Sweet Potato, July 8-22, 1981

Leo Kottke:  Looking On The Bright Side

by Rick Mason

Leo with mandolin
(photo by Bruce Boruch)
Leo with mandolin (photo by Bruce Boruch)

      Leo Kottke's always had this problem with his image. At various times he's been accused of being crazy, manic-depressive, terminally suburban, a genius, eccentric, Leon Redbone, a hermit, weird, John Fahey's alter ego and having a voice that "sounds likes geese farts on a muggy day." It's not a particularly standard collection of epithets, especially for a world-class guitarist whose work is often discussed in almost reverential terms.

      But nothing about Leo Kottke is really standard, including a non-musical lifestyle that is at times so standard that it enters the range of abnormality. Record companies don't know what to do with him - his music defies commercial categorization and usual marketing ploys. And it hasn't helped any that he doesn't always plug into anyone's version of acceptable thought and behavior, even his own. In fact, Kottke himself has been the source of some of the embarassing remarks floating around about him - the geese farts crack, for example.

      And he has cultivated habits that only aggravated his reputation for strangeness. He writes self-deprecating liner notes, tells weird stories onstage and then virtually disappears into the Minneapolis suburbs for long periods, almost as if he were trying to make himself into a scarce legend in the grand tradition of J.D. Salinger.

      All that's in the past now. Well, at least some of it anyway. Leo Kottke is alive and fairly well. He feels better than in quite some time, thank you. There's a new Kottke LP out called "Guitar Music." And he's given up - at least temporarily - trying to figure out why the universe works the way it does. As a result, his chronic depression has lifted, revealing some sort of contentment and renewed drive.

      "I've given up on trying to get a grip. I can't," Kottke says as he sips a screwdriver in an Uptown Minneapolis bar on a sunny late June afternoon. "The more I tried to get one, the gloomier I got. There's no way to understand it. More than anything, I think depression is just real familiar and to be anything but depressed was unfamiliar. So you get blue as fast as you can. You get homesick, ya know. I think anybody is like that. We all get hooked into something. It might be the blues or calm or cheer or anger or some combination. I think what makes us change is the routine gets a little dull, no matter what it is that you're hooked on. I'm exactly the same, but I don't indulge myself anymore.

      "The trick is not to think you're ever gonna come to a solution. In real rational terms, it's a good idea not to think too much. Remember that you are your body - at least that's what everyone else thinks ya are - You just sit there and grow hair and get hungry and sleep. I've always enjoyed all of that stuff."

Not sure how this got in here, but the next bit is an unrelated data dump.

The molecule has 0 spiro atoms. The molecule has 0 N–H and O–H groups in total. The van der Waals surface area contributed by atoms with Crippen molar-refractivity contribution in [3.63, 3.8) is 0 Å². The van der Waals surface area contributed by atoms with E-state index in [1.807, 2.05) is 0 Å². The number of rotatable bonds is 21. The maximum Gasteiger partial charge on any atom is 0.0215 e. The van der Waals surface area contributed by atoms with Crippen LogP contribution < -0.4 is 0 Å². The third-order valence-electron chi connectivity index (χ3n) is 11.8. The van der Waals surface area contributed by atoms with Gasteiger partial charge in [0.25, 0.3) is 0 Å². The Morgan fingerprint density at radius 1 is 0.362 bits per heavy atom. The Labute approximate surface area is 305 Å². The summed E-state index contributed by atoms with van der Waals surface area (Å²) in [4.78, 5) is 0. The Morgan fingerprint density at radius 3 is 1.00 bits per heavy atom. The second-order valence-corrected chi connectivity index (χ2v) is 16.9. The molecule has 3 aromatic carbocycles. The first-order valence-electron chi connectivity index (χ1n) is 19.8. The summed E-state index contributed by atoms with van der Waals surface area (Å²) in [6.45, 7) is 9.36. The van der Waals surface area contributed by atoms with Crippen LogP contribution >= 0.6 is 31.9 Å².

Besides hoping for some sort of elementary sense, Kottke's never made many demands on life. Give him a guitar, and he'll go away and not make a nuisance of himself. But some of his fans - especially those in the Twin Cities - have complained that that in itself has been a najor source of frustration. After all, Kottke got his start playing in local coffeehouses like the late, lamented Scholar. In recent years, however, he's been a virtual recluse when off the road. He goes home to his wife and two kids in Minnetonka, and as far as his fans are concerned, he might as well be living in Bulgaria.

      "I just haven't been around that much," he says. "I play around Christmas and avoided, as much as I could, playing around town for the last few years. I just didn't want to feel that this was a place I could work. I wanted it to just feel like Minneapolis, ya know, where I live. I wanted to have by own place, a hometown."

      In a very direct manner, Kottke divorced himself from the local music scene that spawned his career. And now he feels entirely apart from it.

      "I think the local music scene feels that also, if they give a shit at all. When I'm at home, I tend to just stay at home because for me it's like a vacation. I don't hang around. I don't go out and that's something I'm gonna change. I miss it, I guess. I used to play a lot around here. I've seen John Koerner come back here. Bob Dylan came back - more or less - and I can't help but wanna come back. By not playin' I won't turn this place into a job, but I run the risk of turning it into another motel, where I just sort of sit. I'm bored ya, know, just hangin' out in a tree somewhere. I wanna get out and do something."

      This is major news. Having Kottke back in the local clubs will be something like finding a forgotten case of Dom Perignon stuffed under the sofa. He's not exactly sure what he's going to do, but it will probably involve playing guest sets and working with old friends like steel guitarist Cal Hand and bassist Billy Peterson.

      Representative of this new, more public and (dare we say?) More optimistic Kottke, is his latest album. "Guitar Music" is as straightforward as its title. It's entirely instrumental, and his guitar work seems more assured and focused than it has in his last several efforts. In feel, if not exactly in style "Guitar Music" is reminiscent of Kottke's seminal "6-and 12-String Guitar," the so-called "armadillo record" on John Fahey's Takoma label that established Kottke as a guitar heavyweight.

      "It's mainly a Gibson album," kottke says of the new disc. "I got a six-string Gibson (a pre-war J-45) that was made about the same year as my old 12-string, and it has some characteristics to the sounf without being a 12-string. I love old Gibsons. They're very hard to find and this is one that I've got that works. Also, I found it a lot easier to record it and just stuck with that."

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